I enjoy making small dovetailed boxes like this one, which is similar to what we make in my Dovetailed Box class.
The wood in this case is cherry, the inner tray is Port Orford cedar, and the finger grips are desert ironwood. The cherry is what I call ‘box-matched’, a method of bookmatching that results in the grain pattern running continuously around the outside of the box, meeting (nearly) perfectly at all four corners.
This box was donated to the Furniture Society’s 2014 Silent Auction, held at the conference in Pt. Townsend, WA, and now happily resides in the collection of my friends Roz Young and Alan Wilkinson of Hawaii.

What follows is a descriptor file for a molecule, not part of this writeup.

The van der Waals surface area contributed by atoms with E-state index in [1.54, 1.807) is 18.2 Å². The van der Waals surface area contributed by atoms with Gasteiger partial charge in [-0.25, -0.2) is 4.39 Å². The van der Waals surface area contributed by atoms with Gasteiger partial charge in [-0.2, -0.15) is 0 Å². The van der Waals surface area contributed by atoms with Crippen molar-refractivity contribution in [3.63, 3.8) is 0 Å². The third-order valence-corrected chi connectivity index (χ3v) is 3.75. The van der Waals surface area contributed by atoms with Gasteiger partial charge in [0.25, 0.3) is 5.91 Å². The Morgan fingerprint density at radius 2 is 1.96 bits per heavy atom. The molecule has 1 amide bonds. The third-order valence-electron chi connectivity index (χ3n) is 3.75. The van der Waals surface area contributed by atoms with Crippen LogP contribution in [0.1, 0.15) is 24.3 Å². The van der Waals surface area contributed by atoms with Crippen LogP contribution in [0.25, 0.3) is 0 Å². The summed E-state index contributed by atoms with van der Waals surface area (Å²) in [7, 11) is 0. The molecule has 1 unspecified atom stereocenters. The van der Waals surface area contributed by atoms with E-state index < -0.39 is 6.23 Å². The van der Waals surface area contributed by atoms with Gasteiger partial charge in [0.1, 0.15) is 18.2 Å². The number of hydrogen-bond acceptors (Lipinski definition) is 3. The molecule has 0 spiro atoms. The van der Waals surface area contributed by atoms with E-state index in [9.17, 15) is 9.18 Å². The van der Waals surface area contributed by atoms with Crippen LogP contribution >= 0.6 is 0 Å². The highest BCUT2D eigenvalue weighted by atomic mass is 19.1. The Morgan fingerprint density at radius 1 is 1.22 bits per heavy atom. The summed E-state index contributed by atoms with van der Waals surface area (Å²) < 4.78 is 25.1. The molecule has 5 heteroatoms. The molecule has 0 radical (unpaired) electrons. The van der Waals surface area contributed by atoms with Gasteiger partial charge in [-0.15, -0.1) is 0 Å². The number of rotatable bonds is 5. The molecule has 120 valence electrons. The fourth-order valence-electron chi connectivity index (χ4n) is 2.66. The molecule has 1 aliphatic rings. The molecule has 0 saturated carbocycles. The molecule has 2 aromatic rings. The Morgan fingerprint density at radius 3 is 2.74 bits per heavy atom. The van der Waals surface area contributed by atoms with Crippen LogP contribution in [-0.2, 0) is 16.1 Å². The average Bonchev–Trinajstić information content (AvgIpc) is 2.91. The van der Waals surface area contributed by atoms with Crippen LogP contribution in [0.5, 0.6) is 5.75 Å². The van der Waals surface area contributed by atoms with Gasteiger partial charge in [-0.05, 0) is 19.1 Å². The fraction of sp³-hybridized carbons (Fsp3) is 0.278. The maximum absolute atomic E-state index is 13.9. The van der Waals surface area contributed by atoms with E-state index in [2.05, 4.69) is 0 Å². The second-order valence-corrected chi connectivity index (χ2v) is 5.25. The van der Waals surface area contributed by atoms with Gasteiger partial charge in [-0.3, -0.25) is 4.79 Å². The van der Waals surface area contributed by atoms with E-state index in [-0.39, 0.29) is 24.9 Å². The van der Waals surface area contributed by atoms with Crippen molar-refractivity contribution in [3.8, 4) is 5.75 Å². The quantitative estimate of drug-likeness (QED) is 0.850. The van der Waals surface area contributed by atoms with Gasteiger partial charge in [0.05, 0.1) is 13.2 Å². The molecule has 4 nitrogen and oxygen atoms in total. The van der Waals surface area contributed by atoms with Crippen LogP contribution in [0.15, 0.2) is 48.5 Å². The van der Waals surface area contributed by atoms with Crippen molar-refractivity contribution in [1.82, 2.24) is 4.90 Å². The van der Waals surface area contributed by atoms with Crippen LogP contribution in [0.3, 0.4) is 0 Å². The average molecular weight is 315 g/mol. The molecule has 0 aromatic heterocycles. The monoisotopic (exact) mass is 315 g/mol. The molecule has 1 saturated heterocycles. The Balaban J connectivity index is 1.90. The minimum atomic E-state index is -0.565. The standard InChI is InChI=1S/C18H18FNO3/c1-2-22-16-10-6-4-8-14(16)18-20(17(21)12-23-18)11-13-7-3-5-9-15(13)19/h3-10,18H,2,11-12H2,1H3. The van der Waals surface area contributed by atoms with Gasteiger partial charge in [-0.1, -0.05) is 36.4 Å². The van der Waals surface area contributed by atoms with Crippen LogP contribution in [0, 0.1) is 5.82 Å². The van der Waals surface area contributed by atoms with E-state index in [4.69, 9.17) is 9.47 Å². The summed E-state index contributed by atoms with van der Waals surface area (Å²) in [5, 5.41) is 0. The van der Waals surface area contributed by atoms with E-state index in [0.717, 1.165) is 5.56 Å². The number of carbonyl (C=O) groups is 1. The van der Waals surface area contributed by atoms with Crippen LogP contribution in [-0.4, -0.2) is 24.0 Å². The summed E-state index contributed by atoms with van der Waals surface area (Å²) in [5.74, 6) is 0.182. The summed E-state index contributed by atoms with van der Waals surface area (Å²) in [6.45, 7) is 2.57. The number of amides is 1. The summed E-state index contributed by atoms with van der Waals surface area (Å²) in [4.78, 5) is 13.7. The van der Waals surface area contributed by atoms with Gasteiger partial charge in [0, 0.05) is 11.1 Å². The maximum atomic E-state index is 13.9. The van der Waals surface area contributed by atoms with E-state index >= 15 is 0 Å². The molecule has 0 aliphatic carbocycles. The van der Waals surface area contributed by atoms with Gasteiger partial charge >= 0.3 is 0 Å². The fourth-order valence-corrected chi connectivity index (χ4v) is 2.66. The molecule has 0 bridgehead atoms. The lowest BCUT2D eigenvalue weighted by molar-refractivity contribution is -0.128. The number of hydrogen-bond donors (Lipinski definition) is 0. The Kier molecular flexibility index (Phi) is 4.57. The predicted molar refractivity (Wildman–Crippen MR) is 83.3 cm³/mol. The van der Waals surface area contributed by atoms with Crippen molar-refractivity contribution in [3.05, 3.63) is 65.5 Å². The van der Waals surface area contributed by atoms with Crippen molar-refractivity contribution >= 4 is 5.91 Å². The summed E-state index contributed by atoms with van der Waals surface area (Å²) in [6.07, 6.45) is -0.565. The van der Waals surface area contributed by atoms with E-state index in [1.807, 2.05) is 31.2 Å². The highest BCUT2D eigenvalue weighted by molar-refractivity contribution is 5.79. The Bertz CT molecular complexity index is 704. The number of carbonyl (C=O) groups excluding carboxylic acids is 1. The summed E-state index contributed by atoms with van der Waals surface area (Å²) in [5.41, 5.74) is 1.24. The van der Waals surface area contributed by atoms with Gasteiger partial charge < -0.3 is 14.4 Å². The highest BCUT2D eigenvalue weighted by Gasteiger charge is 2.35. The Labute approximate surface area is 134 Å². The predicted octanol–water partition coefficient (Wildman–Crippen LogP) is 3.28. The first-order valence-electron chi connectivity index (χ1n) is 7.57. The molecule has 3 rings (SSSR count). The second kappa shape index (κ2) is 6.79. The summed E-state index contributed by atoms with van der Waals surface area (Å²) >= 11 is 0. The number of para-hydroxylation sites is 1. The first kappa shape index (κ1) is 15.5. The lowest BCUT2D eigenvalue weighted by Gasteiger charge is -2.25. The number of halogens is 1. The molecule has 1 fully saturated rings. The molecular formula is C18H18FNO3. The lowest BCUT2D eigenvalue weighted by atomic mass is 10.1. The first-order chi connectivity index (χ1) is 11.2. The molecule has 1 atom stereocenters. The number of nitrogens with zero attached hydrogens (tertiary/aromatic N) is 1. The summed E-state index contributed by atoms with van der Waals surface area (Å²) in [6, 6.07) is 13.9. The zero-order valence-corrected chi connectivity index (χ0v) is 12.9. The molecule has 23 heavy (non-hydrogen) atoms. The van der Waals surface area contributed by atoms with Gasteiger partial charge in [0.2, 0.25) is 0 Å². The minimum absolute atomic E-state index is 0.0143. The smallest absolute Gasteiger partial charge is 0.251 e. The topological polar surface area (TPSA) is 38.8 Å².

This cabinet is similar to the one we make in my Cabinetmaking class – in fact, this one remained unassembled for a couple of years while it served as the teaching model. I finally decided it was time to finish it, put it together and hang it on the wall. Often when you cut joinery but leave it unassembled for a period of time, nothing fits quite the way it’s supposed to. I was lucky in this case, the Honduras mahogany behaved nicely, as did the spalted maple and Port Orford cedar panels.
The spalted panel is a bookmatch, which deserves mention. Often the fungal pattern (“spalting”) in wood moves so rapidly and unpredictably, and without regard to grain structure, that when bookmatching a piece the two faces seem to have little relationship to each other. In this case — a 19mm board found in some wood shop or another — I could see that the spalting pattern remained fairly consistent through the board, and I was rewarded with a fair match. This particular piece was very punky and fragile. It absorbed many, many coats of shellac before any finish build was noticeable.